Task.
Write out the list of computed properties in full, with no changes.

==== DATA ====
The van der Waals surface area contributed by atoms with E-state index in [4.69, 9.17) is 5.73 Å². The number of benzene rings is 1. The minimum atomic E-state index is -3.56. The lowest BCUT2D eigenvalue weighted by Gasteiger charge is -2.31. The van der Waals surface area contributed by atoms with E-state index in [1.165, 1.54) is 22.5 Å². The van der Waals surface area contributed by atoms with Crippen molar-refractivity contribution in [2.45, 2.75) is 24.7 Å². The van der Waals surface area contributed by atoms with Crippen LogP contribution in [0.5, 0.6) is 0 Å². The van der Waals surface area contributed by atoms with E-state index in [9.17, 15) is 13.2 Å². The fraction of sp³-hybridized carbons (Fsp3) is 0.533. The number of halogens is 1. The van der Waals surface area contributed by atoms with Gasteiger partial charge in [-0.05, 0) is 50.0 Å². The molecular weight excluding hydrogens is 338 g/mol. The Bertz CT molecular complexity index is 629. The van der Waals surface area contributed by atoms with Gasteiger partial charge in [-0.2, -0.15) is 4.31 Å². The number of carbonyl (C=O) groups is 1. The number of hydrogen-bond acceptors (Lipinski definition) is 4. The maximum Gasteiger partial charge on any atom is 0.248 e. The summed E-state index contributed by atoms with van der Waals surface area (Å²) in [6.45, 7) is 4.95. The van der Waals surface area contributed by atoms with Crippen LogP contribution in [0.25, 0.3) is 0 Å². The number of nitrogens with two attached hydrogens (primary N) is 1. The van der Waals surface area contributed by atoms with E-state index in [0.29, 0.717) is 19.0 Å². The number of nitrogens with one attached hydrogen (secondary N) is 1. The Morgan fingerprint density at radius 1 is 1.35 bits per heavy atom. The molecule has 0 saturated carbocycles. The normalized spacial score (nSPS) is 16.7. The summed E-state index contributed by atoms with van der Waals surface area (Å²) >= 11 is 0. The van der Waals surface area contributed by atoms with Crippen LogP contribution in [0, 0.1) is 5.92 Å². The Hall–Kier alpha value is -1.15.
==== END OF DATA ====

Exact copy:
The van der Waals surface area contributed by atoms with E-state index in [4.69, 9.17) is 5.73 Å². The number of benzene rings is 1. The minimum atomic E-state index is -3.56. The lowest BCUT2D eigenvalue weighted by Gasteiger charge is -2.31. The van der Waals surface area contributed by atoms with E-state index in [1.165, 1.54) is 22.5 Å². The van der Waals surface area contributed by atoms with Crippen molar-refractivity contribution in [2.45, 2.75) is 24.7 Å². The van der Waals surface area contributed by atoms with Crippen LogP contribution in [0.5, 0.6) is 0 Å². The van der Waals surface area contributed by atoms with E-state index in [9.17, 15) is 13.2 Å². The fraction of sp³-hybridized carbons (Fsp3) is 0.533. The number of halogens is 1. The van der Waals surface area contributed by atoms with Gasteiger partial charge in [-0.05, 0) is 50.0 Å². The molecular weight excluding hydrogens is 338 g/mol. The Bertz CT molecular complexity index is 629. The van der Waals surface area contributed by atoms with Gasteiger partial charge in [-0.2, -0.15) is 4.31 Å². The number of carbonyl (C=O) groups is 1. The number of hydrogen-bond acceptors (Lipinski definition) is 4. The maximum Gasteiger partial charge on any atom is 0.248 e. The summed E-state index contributed by atoms with van der Waals surface area (Å²) in [6.45, 7) is 4.95. The van der Waals surface area contributed by atoms with Crippen LogP contribution in [0.25, 0.3) is 0 Å². The number of nitrogens with two attached hydrogens (primary N) is 1. The van der Waals surface area contributed by atoms with E-state index in [0.29, 0.717) is 19.0 Å². The number of nitrogens with one attached hydrogen (secondary N) is 1. The Morgan fingerprint density at radius 1 is 1.35 bits per heavy atom. The molecule has 0 saturated carbocycles. The normalized spacial score (nSPS) is 16.7. The summed E-state index contributed by atoms with van der Waals surface area (Å²) >= 11 is 0. The van der Waals surface area contributed by atoms with Crippen LogP contribution in [0, 0.1) is 5.92 Å². The Hall–Kier alpha value is -1.15.